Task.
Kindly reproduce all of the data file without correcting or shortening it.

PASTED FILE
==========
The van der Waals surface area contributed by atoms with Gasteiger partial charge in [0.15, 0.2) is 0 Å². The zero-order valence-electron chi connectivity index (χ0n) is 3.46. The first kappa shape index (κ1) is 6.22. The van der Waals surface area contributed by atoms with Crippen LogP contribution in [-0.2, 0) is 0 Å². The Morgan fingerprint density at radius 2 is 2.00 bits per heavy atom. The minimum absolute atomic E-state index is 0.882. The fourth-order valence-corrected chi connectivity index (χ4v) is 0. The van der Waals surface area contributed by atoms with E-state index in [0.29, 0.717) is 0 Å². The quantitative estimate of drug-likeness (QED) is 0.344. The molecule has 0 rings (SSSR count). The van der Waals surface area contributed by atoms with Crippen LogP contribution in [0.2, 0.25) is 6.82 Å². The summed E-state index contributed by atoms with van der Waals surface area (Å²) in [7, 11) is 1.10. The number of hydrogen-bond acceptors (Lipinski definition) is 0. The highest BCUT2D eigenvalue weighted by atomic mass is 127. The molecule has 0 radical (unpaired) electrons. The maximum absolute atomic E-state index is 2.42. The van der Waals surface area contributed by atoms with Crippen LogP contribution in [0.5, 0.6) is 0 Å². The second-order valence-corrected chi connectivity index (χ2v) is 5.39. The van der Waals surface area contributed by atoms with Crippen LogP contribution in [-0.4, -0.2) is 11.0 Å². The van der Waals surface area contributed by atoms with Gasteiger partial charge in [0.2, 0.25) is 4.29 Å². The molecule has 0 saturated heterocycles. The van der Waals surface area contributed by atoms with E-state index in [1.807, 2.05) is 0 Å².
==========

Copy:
The van der Waals surface area contributed by atoms with Gasteiger partial charge in [0.15, 0.2) is 0 Å². The zero-order valence-electron chi connectivity index (χ0n) is 3.46. The first kappa shape index (κ1) is 6.22. The van der Waals surface area contributed by atoms with Crippen LogP contribution in [-0.2, 0) is 0 Å². The Morgan fingerprint density at radius 2 is 2.00 bits per heavy atom. The minimum absolute atomic E-state index is 0.882. The fourth-order valence-corrected chi connectivity index (χ4v) is 0. The van der Waals surface area contributed by atoms with E-state index in [0.29, 0.717) is 0 Å². The quantitative estimate of drug-likeness (QED) is 0.344. The molecule has 0 rings (SSSR count). The van der Waals surface area contributed by atoms with Crippen LogP contribution in [0.2, 0.25) is 6.82 Å². The summed E-state index contributed by atoms with van der Waals surface area (Å²) in [7, 11) is 1.10. The number of hydrogen-bond acceptors (Lipinski definition) is 0. The highest BCUT2D eigenvalue weighted by atomic mass is 127. The molecule has 0 radical (unpaired) electrons. The maximum absolute atomic E-state index is 2.42. The van der Waals surface area contributed by atoms with Crippen LogP contribution in [0.5, 0.6) is 0 Å². The second-order valence-corrected chi connectivity index (χ2v) is 5.39. The van der Waals surface area contributed by atoms with Crippen LogP contribution in [-0.4, -0.2) is 11.0 Å². The van der Waals surface area contributed by atoms with Gasteiger partial charge in [0.2, 0.25) is 4.29 Å². The molecule has 0 saturated heterocycles. The van der Waals surface area contributed by atoms with E-state index in [1.807, 2.05) is 0 Å².